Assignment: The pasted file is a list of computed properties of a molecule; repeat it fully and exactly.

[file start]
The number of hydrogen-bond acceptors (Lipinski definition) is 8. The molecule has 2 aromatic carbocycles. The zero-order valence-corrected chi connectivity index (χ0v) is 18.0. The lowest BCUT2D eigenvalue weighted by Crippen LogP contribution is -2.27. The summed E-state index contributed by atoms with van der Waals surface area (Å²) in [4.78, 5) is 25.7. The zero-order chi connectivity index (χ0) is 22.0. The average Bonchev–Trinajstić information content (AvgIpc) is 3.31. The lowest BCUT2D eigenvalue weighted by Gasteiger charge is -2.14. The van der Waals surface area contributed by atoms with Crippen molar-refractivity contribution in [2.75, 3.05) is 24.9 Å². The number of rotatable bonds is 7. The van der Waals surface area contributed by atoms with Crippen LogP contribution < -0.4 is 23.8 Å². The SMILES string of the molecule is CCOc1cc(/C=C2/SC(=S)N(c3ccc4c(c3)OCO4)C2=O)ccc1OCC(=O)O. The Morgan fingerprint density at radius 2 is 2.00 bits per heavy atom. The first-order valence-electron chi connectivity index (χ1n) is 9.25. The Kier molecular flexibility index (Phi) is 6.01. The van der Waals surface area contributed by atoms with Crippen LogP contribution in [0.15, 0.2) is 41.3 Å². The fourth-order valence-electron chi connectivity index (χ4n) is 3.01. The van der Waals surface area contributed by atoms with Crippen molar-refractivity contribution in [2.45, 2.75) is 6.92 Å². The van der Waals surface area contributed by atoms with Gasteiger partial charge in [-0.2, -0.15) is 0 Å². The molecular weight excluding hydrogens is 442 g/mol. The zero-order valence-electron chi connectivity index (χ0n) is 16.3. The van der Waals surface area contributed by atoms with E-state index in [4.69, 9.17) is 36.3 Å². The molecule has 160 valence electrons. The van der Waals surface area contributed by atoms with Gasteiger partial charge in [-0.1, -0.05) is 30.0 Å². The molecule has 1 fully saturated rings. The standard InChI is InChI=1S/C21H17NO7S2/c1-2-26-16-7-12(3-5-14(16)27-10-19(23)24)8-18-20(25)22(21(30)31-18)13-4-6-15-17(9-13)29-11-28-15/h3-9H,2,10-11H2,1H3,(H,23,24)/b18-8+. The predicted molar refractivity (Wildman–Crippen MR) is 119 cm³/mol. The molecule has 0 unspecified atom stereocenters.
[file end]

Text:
The number of hydrogen-bond acceptors (Lipinski definition) is 8. The molecule has 2 aromatic carbocycles. The zero-order valence-corrected chi connectivity index (χ0v) is 18.0. The lowest BCUT2D eigenvalue weighted by Crippen LogP contribution is -2.27. The summed E-state index contributed by atoms with van der Waals surface area (Å²) in [4.78, 5) is 25.7. The zero-order chi connectivity index (χ0) is 22.0. The average Bonchev–Trinajstić information content (AvgIpc) is 3.31. The lowest BCUT2D eigenvalue weighted by Gasteiger charge is -2.14. The van der Waals surface area contributed by atoms with Crippen molar-refractivity contribution in [2.75, 3.05) is 24.9 Å². The number of rotatable bonds is 7. The van der Waals surface area contributed by atoms with Crippen LogP contribution < -0.4 is 23.8 Å². The SMILES string of the molecule is CCOc1cc(/C=C2/SC(=S)N(c3ccc4c(c3)OCO4)C2=O)ccc1OCC(=O)O. The Morgan fingerprint density at radius 2 is 2.00 bits per heavy atom. The first-order valence-electron chi connectivity index (χ1n) is 9.25. The Kier molecular flexibility index (Phi) is 6.01. The van der Waals surface area contributed by atoms with Crippen LogP contribution in [0.15, 0.2) is 41.3 Å². The fourth-order valence-electron chi connectivity index (χ4n) is 3.01. The van der Waals surface area contributed by atoms with Crippen molar-refractivity contribution in [2.45, 2.75) is 6.92 Å². The van der Waals surface area contributed by atoms with Gasteiger partial charge in [-0.2, -0.15) is 0 Å². The molecular weight excluding hydrogens is 442 g/mol. The zero-order valence-electron chi connectivity index (χ0n) is 16.3. The van der Waals surface area contributed by atoms with E-state index in [4.69, 9.17) is 36.3 Å². The molecule has 160 valence electrons. The van der Waals surface area contributed by atoms with Gasteiger partial charge in [-0.1, -0.05) is 30.0 Å². The molecule has 1 fully saturated rings. The standard InChI is InChI=1S/C21H17NO7S2/c1-2-26-16-7-12(3-5-14(16)27-10-19(23)24)8-18-20(25)22(21(30)31-18)13-4-6-15-17(9-13)29-11-28-15/h3-9H,2,10-11H2,1H3,(H,23,24)/b18-8+. The predicted molar refractivity (Wildman–Crippen MR) is 119 cm³/mol. The molecule has 0 unspecified atom stereocenters.